Out of the ashes, a (new) theater

I’ve recently run across multiple comments, in official documents and social media, about one of our town’s treasures, the Milton Theater, that create a misleading impression of its history. The confusion begins with the state marker in front of the building.

Delaware State Marker in front of Milton Theater

The plaque correctly states that the building housing the Milton Theater was built in 1914. It was then the largest commercial building in Milton, and was owned by Ida Fox, who operated an ice cream parlor and confectionery store, most likely in the adjacent building. Her son William operated a movie theater on the premises, so silent films were being shown in Milton well before 1919. That was the year that William Fox died, and mother Ida took over the management of the theater. She continued to do so until 1930, when she sold the building to the Milton Fire Department.

After its acquisition by the Milton FD, the former Fox Theater was at various times called the “Community Building” or the “Fire Department Building.” Movies continued to be shown there on the second floor. A free matinee for children was scheduled for December 23, 1938, but never took place; on December 22, a fire of “undetermined origin” effectively gutted the building[i].

The Fox family’s building is the large one at the center; note the three tall windows on the second floor. Their placement, compared to three bricked-over indentations in the photo of the present-day theater, makes a case that the front wall pf the old building was saved. The building at right survived the fire of 1938 but not the wrecking ball that came decades later. The gable-roofed building on the left probably sustained damaged to its upper section and was rebuilt as a two-story brick structure with a flat roof, possibly adjoining the theater building without a partition. The main building lost its hipped roof and gabled dormer in the fire, and all were replaced with a simple flat roof (Milton Historical Society)

This is the one fact that the state marker omits, and leads one to believe that the present theater building is the same as the one built by the Fox family in 1914, which is simply not true. Subsequent articles in the Milford Chronicle in the months of January to April, 1939, describe the rapid rebuilding process that led to the reopening of the theater in May of that year. They describe the clearing of debris, tearing down of damaged or unstable walls, erection of steel framing for the second floor, and pouring of concrete foundations for new walls. The theater section was placed on the first floor of the new building, along with space for fire equipment, while the second floor contained a recreation and meeting room and space for apartments. This is a complete reconstruction, not damage repair.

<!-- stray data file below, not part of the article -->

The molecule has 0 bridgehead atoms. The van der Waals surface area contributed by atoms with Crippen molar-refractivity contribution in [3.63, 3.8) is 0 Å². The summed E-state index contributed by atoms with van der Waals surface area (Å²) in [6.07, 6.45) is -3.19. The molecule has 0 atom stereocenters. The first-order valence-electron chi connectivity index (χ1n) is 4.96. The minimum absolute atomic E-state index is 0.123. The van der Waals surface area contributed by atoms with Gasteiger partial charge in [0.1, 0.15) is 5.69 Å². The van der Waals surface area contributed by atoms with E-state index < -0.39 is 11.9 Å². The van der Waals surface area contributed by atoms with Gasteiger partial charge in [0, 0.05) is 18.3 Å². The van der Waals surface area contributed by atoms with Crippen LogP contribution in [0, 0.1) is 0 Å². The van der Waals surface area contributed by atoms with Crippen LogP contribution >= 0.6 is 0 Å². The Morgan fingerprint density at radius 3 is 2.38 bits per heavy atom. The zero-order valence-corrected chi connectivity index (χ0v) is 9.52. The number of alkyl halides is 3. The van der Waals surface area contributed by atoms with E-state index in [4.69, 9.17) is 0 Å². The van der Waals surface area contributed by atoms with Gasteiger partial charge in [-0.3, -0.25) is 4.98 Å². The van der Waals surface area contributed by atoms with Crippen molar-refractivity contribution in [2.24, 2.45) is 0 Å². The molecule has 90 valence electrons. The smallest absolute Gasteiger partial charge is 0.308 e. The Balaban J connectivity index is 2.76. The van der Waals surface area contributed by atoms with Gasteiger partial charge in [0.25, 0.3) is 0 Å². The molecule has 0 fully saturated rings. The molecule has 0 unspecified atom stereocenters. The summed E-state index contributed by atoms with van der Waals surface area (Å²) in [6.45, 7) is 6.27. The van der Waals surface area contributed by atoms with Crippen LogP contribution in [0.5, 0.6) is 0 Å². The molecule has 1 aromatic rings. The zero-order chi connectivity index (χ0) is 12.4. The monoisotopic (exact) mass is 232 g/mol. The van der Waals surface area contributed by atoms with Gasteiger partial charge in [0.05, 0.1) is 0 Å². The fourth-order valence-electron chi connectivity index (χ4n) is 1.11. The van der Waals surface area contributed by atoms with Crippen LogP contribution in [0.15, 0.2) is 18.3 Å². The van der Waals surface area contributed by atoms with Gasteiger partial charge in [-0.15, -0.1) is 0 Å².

Milford Chronicle, February 24, 1939
Milford Chronicle, March 31, 1939
Today’s Milton Theater (photo by Phil Martin)

One should be careful in reading these reports, however. It seems unlikely that the theater would only occupy the first floor, especially if the theater was being touted in the press as one of the most modern movie houses in Sussex County. A photograph from the Delaware Public Archive of the interior of the theater, taken in 1956, clearly shows a balcony and thus a two-story theater. Another story, from the Wilmington News Journal of December 10, 1952, reports of smoke and water damage from a fire in the projection room and balcony, also supporting the idea of a two-story theater. I have not been able to find a report of the theater being converted from one floor to two, and my best guess is that it was always a two-story movie house. If anyone has knowledge of a conversion form one to two stories, or remembers the experience of watching a movie or stage show in the theater during the 1940s, please contact me through this blog.

One aspect of the new building adds to the confusion; there are what appear to be three bricked up openings in the wall facing the street. Even in 2015, the authors of the survey that would expand the borders of the Milton historic district[ii] expressed puzzlement over the bricked up openings in their comments on the theater building. There is, however, a possible explanation.

Photographs of the original building show show an ornate roofline very different from the plain rectangular appearance of the front elevation in the new building. The photographs of the old building also show three tall windows, corresponding to the same bricked up openings in the current building. I have not been able to find any documentation to prove this, but I believe that the front wall of the old building was salvageable and was retained during the reconstruction. Bricking up the windows of this wall was necessary if the entire space was to be used as a theater.